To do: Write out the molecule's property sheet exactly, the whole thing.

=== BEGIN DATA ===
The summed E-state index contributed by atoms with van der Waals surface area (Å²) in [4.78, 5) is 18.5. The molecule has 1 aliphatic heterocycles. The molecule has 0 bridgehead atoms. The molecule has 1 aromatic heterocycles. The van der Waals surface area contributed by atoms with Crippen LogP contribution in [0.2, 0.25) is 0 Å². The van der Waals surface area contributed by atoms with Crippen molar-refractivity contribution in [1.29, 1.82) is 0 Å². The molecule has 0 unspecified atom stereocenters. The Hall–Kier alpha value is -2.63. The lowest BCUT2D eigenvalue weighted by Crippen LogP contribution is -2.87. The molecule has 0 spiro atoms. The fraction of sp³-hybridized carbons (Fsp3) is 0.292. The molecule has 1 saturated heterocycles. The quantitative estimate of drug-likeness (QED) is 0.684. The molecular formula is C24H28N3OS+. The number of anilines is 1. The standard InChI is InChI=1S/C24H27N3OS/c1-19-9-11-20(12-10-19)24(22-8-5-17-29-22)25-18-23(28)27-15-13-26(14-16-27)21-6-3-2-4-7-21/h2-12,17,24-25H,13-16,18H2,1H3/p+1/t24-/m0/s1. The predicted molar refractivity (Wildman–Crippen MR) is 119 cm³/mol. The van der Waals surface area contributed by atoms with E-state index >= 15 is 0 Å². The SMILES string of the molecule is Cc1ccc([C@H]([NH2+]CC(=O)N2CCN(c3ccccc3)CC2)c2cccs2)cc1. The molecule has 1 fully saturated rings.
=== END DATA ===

The summed E-state index contributed by atoms with van der Waals surface area (Å²) in [4.78, 5) is 18.5. The molecule has 1 aliphatic heterocycles. The molecule has 0 bridgehead atoms. The molecule has 1 aromatic heterocycles. The van der Waals surface area contributed by atoms with Crippen LogP contribution in [0.2, 0.25) is 0 Å². The van der Waals surface area contributed by atoms with Crippen molar-refractivity contribution in [1.29, 1.82) is 0 Å². The molecule has 0 unspecified atom stereocenters. The Hall–Kier alpha value is -2.63. The lowest BCUT2D eigenvalue weighted by Crippen LogP contribution is -2.87. The molecule has 0 spiro atoms. The fraction of sp³-hybridized carbons (Fsp3) is 0.292. The molecule has 1 saturated heterocycles. The quantitative estimate of drug-likeness (QED) is 0.684. The molecular formula is C24H28N3OS+. The number of anilines is 1. The standard InChI is InChI=1S/C24H27N3OS/c1-19-9-11-20(12-10-19)24(22-8-5-17-29-22)25-18-23(28)27-15-13-26(14-16-27)21-6-3-2-4-7-21/h2-12,17,24-25H,13-16,18H2,1H3/p+1/t24-/m0/s1. The predicted molar refractivity (Wildman–Crippen MR) is 119 cm³/mol. The van der Waals surface area contributed by atoms with E-state index >= 15 is 0 Å². The SMILES string of the molecule is Cc1ccc([C@H]([NH2+]CC(=O)N2CCN(c3ccccc3)CC2)c2cccs2)cc1. The molecule has 1 fully saturated rings.